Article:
At some point, most businesses will know periods of growth and change; particularly those which experience fast expansion. As this happens, many brands find that the immediate, knee-jerk advice is to go with rebrands for continued growth. There are a few different methods for rebranding and a few different reasons for doing so. First, we’ll take a look at some of those reasons.
Reasons for Rebranding
This is an extremely valid reason for rebranding and can give a new lease of life to the business. Similarly, a brand may discover that, as it evolves, its target audience has changed, making the original branding irrelevant.
It may be the case that, when you started out, you could only afford low-grade branding and, now that you’re making a bit of cash, you’ve decided to go for a more in-depth process.
Today, it doesn’t take long for a brand’s reputation to be dragged through the mud in the news and on social media and, in these cases, a rebrand may be not just desirable but also necessary. The vision of a founder can only take the company so far — after which a strong and clearly defined brand strategy is necessary. Some good examples are Airbnb and Andersen Consulting (turned Accenture) who both tackled reputational crises by rebranding their operations.
Reaching a new market
In these troubled times, a lot of brands are forced to pivot their business in order to survive. In instances like this, the company may choose to either rebrand or create an offshoot brand to reflect this new product or service and to make it clear that, whilst connected to your original brand, it’s a different product or service.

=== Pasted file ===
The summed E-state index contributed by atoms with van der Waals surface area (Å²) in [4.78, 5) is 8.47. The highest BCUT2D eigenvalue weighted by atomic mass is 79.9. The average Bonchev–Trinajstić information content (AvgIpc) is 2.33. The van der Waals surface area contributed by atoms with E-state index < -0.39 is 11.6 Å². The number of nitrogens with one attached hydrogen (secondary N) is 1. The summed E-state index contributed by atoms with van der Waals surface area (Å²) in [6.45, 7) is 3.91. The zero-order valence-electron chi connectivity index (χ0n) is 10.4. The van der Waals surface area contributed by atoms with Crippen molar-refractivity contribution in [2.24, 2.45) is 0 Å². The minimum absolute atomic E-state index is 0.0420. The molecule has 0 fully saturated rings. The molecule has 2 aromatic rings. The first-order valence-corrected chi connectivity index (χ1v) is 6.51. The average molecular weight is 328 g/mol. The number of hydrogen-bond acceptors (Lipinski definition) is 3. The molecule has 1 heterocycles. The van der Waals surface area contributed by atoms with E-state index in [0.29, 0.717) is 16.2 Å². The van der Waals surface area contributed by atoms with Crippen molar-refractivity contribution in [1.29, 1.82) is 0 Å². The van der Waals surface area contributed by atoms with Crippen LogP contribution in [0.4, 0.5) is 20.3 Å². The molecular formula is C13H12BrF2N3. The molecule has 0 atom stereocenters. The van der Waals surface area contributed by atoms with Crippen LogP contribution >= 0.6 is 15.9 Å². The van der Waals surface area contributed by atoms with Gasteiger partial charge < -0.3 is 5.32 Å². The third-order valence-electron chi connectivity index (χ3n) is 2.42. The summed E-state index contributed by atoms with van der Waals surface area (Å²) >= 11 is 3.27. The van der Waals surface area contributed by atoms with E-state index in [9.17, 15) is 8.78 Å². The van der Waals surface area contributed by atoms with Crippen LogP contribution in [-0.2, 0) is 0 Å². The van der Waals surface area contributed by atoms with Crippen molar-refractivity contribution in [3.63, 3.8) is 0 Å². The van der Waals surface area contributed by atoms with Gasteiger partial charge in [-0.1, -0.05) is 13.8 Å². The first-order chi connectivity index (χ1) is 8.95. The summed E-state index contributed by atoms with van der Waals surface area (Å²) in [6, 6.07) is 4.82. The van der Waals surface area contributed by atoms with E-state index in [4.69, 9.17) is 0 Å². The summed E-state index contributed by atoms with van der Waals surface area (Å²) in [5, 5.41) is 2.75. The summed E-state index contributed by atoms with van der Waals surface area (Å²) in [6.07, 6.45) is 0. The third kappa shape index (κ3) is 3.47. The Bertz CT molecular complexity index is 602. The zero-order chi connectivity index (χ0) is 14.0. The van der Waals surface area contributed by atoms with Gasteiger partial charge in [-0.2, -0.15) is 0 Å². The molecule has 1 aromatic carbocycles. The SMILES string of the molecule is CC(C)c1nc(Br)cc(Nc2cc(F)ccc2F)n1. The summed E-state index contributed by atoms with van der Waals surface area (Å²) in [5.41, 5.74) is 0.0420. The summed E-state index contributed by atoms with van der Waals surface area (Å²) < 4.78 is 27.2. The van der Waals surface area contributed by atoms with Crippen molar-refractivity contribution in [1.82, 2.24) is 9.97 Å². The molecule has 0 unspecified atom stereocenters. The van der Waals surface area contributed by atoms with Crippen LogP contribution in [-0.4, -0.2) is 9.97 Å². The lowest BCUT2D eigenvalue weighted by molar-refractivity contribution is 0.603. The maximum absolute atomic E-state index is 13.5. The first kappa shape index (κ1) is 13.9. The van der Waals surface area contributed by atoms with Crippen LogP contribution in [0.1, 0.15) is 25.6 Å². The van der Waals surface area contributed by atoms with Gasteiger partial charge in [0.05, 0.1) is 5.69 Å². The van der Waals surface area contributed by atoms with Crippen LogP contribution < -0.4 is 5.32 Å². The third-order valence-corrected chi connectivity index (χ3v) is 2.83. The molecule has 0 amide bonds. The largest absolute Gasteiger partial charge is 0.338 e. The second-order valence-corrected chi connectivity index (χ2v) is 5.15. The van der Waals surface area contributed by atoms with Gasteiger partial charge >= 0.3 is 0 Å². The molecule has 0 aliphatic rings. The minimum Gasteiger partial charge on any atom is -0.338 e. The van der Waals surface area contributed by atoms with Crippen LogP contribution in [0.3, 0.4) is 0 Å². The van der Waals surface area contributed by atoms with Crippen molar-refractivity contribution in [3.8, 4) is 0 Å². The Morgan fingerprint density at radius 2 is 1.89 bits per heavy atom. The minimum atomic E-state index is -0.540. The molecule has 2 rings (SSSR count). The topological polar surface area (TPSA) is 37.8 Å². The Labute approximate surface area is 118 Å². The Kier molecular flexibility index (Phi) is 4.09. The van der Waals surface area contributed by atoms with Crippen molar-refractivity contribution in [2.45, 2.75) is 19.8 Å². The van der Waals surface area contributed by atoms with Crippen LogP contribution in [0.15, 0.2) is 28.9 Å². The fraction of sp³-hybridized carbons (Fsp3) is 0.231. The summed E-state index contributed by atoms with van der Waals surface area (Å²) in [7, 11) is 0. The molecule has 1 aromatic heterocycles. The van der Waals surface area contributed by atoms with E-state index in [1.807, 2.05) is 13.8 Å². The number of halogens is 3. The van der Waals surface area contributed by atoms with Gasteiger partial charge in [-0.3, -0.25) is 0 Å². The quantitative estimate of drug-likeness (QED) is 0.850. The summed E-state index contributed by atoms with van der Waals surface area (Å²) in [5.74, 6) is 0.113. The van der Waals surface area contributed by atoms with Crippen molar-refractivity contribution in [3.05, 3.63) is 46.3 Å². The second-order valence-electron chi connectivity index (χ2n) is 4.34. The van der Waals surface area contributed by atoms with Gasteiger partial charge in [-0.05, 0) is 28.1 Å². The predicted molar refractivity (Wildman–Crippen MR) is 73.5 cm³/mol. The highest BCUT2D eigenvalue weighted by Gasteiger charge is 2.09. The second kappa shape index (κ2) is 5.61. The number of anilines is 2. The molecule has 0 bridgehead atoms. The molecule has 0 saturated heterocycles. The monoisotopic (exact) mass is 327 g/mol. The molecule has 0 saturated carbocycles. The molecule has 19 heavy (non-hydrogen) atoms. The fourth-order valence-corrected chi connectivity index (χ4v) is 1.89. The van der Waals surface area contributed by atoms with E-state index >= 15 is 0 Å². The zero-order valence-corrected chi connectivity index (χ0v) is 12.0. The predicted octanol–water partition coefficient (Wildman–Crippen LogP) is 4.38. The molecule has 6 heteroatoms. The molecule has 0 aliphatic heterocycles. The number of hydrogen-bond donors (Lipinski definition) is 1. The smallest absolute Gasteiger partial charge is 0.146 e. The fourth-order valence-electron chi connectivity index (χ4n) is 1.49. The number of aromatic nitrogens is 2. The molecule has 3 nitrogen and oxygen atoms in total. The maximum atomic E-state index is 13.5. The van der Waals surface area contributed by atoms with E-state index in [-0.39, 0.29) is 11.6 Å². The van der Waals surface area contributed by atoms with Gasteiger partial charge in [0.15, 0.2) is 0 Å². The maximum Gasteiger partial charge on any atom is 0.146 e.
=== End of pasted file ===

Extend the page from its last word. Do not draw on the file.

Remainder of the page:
Reinventing the wheel
There are no hard or fast rules when it comes to rebranding, however, there are two main ways of going about this:
Relatively inexpensive, this type of rebranding may involve a few simple changes, such as a new logo design or a new color palette, in order to communicate a new brand image. This can even be as simple as changing a font, say Helvetica to Rockwell. Partial rebrands are mostly on the surface, tackling just the visual identity.
This method involves a complete brand overhaul and requires a commitment in terms of time and resources. More often than not, a full rebrand will include a new company name as well as a new logo, to make sure that the public is aware of the fact that product offerings or services may be very different. An example of a successful rebrand is the American giant, Radio Shack, that beat out the competition with a thoughtfully executed new business strategy.
Reset or rebrand?